A study of theory of mind in paranoid schizophrenia: A theory or many theories?

Peter Scherzer, Edith Leveillé, André Achim, Emilie Boisseau, Emmanuel Stip

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37 Citations (Scopus)


Social cognitive psychologists (Frith, 1992; Hardy-Baylé et al., 2003) sought to explain the social problems and clarify the clinical picture of schizophrenia by proposing a model that relates many of the symptoms to a problem of metarepresentation, i.e., theory of mind (ToM). Given the differences in clinical samples and results between studies, and considering the wide range of what is considered to constituteToM, one must ask if there a core function, or is ToM multifaceted with dissociable facets? If, there are dissociable dimensions or facets, which are affected in patients with paranoid schizophrenia?To answer these questions, a group of 21 individuals diagnosed with paranoid schizophrenia and 29 nonclinical control subjects, were tested on a battery of five different measures of ToM. The results confirmed that there was little difference in specificity of three of the tests in distinguishing between the clinical and non-clinical group, but there were important differences in the shared variance between the tests. Further analyses hint at two dimensions although a single factor with the same variance and the same contributing weights in both groups could explain the results. The deficits related to the attribution of cognitive and affective states to others inferred from available verbal and non-verbal information. Further analyses revealed that incorrect attributions of mental states including the attribution of threatening intentions to others, non-interpretative responses and incomplete answers, depending on the test of ToM.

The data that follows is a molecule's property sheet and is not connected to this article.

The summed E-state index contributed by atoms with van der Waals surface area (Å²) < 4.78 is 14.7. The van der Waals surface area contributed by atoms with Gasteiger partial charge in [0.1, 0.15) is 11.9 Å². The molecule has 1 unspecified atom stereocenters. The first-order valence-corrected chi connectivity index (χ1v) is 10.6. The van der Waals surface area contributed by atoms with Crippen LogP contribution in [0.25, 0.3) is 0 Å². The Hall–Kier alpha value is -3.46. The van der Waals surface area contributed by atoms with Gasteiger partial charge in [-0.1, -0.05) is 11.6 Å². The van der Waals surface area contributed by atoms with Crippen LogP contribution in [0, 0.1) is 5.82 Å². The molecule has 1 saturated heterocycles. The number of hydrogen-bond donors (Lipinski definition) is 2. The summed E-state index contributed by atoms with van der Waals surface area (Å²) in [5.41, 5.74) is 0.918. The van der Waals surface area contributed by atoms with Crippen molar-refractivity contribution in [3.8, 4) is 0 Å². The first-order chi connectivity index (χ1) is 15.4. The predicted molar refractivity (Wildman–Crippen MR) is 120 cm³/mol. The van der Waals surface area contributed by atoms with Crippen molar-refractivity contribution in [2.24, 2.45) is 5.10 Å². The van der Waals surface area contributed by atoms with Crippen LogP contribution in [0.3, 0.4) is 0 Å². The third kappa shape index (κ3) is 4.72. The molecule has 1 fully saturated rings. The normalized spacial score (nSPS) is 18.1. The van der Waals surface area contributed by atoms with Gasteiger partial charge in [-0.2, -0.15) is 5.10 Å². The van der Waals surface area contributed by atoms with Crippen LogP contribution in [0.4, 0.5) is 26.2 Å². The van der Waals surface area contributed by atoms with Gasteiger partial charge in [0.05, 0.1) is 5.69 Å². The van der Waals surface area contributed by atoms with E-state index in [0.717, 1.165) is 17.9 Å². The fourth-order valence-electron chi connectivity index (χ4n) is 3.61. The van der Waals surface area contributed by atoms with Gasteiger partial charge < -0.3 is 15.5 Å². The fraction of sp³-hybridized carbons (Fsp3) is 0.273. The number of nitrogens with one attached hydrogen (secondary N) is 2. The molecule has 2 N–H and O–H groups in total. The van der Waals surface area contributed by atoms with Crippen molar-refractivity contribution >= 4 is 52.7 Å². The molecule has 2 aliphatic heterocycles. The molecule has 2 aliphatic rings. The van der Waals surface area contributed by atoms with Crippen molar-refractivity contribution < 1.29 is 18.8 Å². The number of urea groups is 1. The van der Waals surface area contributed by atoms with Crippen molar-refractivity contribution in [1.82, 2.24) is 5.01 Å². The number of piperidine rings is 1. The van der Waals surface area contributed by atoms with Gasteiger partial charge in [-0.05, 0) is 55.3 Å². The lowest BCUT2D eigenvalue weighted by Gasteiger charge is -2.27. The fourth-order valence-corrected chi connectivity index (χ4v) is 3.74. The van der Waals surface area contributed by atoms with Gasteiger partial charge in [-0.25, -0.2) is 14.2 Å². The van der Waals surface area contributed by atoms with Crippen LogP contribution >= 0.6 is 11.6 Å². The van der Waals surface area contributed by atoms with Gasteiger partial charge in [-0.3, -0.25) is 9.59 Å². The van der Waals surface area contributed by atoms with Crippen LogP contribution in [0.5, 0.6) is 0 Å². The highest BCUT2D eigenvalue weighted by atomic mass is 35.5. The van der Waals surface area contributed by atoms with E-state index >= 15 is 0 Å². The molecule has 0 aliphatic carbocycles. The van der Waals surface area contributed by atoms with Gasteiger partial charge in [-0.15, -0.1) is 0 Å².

Original languageEnglish
Article numberArticle 432
JournalFrontiers in Psychology
Issue numberNOV
Publication statusPublished - 2012
Externally publishedYes


  • Overmentalization
  • Paranoid symptoms
  • Schizophrenia
  • Test specificity
  • Theory of mind
  • Undermentalization

ASJC Scopus subject areas

  • General Psychology


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